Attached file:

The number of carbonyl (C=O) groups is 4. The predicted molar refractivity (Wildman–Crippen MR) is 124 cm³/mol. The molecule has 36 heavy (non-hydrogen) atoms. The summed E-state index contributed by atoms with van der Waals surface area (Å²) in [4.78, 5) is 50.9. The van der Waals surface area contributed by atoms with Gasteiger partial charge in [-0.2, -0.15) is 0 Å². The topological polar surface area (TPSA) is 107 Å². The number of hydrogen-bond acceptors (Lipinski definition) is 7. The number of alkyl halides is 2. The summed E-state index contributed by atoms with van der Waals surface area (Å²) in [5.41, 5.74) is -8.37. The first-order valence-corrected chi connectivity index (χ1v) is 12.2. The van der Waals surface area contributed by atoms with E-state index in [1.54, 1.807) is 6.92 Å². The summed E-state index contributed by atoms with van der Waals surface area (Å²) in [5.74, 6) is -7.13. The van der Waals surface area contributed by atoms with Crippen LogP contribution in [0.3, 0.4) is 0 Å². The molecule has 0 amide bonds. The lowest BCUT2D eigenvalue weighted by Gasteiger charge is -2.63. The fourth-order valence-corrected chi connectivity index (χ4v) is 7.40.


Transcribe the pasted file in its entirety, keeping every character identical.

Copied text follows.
The number of carbonyl (C=O) groups is 4. The predicted molar refractivity (Wildman–Crippen MR) is 124 cm³/mol. The molecule has 36 heavy (non-hydrogen) atoms. The summed E-state index contributed by atoms with van der Waals surface area (Å²) in [4.78, 5) is 50.9. The van der Waals surface area contributed by atoms with Gasteiger partial charge in [-0.2, -0.15) is 0 Å². The topological polar surface area (TPSA) is 107 Å². The number of hydrogen-bond acceptors (Lipinski definition) is 7. The number of alkyl halides is 2. The summed E-state index contributed by atoms with van der Waals surface area (Å²) in [5.41, 5.74) is -8.37. The first-order valence-corrected chi connectivity index (χ1v) is 12.2. The van der Waals surface area contributed by atoms with E-state index in [1.54, 1.807) is 6.92 Å². The summed E-state index contributed by atoms with van der Waals surface area (Å²) in [5.74, 6) is -7.13. The van der Waals surface area contributed by atoms with Crippen LogP contribution in [0.3, 0.4) is 0 Å². The molecule has 0 amide bonds. The lowest BCUT2D eigenvalue weighted by Gasteiger charge is -2.63. The fourth-order valence-corrected chi connectivity index (χ4v) is 7.40.